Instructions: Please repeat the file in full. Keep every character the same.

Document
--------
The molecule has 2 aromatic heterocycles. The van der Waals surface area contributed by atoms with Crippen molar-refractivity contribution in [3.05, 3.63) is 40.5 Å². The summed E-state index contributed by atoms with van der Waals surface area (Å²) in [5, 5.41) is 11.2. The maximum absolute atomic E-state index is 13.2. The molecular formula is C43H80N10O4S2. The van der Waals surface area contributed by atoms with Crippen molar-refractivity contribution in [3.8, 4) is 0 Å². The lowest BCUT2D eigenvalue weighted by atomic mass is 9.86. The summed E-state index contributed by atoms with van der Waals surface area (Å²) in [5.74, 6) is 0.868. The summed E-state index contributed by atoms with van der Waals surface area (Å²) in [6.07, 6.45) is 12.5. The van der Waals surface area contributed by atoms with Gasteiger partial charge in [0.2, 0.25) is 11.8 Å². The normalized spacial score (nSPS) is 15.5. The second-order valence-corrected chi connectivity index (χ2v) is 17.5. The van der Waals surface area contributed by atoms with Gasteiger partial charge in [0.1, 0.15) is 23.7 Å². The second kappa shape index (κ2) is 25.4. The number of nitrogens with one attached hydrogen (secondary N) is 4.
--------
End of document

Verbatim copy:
The molecule has 2 aromatic heterocycles. The van der Waals surface area contributed by atoms with Crippen molar-refractivity contribution in [3.05, 3.63) is 40.5 Å². The summed E-state index contributed by atoms with van der Waals surface area (Å²) in [5, 5.41) is 11.2. The maximum absolute atomic E-state index is 13.2. The molecular formula is C43H80N10O4S2. The van der Waals surface area contributed by atoms with Crippen molar-refractivity contribution in [3.8, 4) is 0 Å². The lowest BCUT2D eigenvalue weighted by atomic mass is 9.86. The summed E-state index contributed by atoms with van der Waals surface area (Å²) in [5.74, 6) is 0.868. The summed E-state index contributed by atoms with van der Waals surface area (Å²) in [6.07, 6.45) is 12.5. The van der Waals surface area contributed by atoms with Gasteiger partial charge in [0.2, 0.25) is 11.8 Å². The normalized spacial score (nSPS) is 15.5. The second-order valence-corrected chi connectivity index (χ2v) is 17.5. The van der Waals surface area contributed by atoms with Gasteiger partial charge in [0.1, 0.15) is 23.7 Å². The second kappa shape index (κ2) is 25.4. The number of nitrogens with one attached hydrogen (secondary N) is 4.